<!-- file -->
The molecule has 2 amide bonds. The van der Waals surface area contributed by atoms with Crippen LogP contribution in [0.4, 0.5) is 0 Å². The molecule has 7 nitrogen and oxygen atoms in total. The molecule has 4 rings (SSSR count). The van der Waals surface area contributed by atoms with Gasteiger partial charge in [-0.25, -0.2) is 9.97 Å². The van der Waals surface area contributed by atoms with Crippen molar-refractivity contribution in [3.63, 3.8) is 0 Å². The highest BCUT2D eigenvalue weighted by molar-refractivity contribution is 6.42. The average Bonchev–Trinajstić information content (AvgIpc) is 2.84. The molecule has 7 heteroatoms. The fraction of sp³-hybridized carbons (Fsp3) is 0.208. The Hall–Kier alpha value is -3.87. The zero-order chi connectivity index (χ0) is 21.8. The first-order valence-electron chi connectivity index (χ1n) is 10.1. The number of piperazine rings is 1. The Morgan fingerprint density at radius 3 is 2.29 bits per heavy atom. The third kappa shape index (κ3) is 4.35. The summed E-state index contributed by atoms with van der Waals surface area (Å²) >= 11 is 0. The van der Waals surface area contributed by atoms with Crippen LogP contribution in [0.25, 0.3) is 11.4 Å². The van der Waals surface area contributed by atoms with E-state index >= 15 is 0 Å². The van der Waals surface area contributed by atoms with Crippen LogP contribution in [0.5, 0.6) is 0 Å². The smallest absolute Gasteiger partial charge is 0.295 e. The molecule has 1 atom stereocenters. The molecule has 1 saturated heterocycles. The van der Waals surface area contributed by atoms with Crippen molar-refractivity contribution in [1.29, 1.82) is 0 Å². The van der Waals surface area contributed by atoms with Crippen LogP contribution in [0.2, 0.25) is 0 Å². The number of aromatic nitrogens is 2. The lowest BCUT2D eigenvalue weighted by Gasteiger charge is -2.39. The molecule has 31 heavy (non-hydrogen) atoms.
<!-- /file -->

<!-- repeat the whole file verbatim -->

The molecule has 2 amide bonds. The van der Waals surface area contributed by atoms with Crippen LogP contribution in [0.4, 0.5) is 0 Å². The molecule has 7 nitrogen and oxygen atoms in total. The molecule has 4 rings (SSSR count). The van der Waals surface area contributed by atoms with Gasteiger partial charge in [-0.25, -0.2) is 9.97 Å². The van der Waals surface area contributed by atoms with Crippen molar-refractivity contribution in [3.63, 3.8) is 0 Å². The highest BCUT2D eigenvalue weighted by molar-refractivity contribution is 6.42. The average Bonchev–Trinajstić information content (AvgIpc) is 2.84. The molecule has 7 heteroatoms. The fraction of sp³-hybridized carbons (Fsp3) is 0.208. The Hall–Kier alpha value is -3.87. The zero-order chi connectivity index (χ0) is 21.8. The first-order valence-electron chi connectivity index (χ1n) is 10.1. The number of piperazine rings is 1. The Morgan fingerprint density at radius 3 is 2.29 bits per heavy atom. The third kappa shape index (κ3) is 4.35. The summed E-state index contributed by atoms with van der Waals surface area (Å²) >= 11 is 0. The van der Waals surface area contributed by atoms with Crippen LogP contribution in [0.25, 0.3) is 11.4 Å². The van der Waals surface area contributed by atoms with E-state index >= 15 is 0 Å². The van der Waals surface area contributed by atoms with Crippen LogP contribution in [0.5, 0.6) is 0 Å². The smallest absolute Gasteiger partial charge is 0.295 e. The molecule has 1 atom stereocenters. The molecule has 1 saturated heterocycles. The van der Waals surface area contributed by atoms with Crippen molar-refractivity contribution in [1.29, 1.82) is 0 Å². The van der Waals surface area contributed by atoms with Crippen LogP contribution in [0.2, 0.25) is 0 Å². The number of aromatic nitrogens is 2. The lowest BCUT2D eigenvalue weighted by Gasteiger charge is -2.39. The molecule has 31 heavy (non-hydrogen) atoms.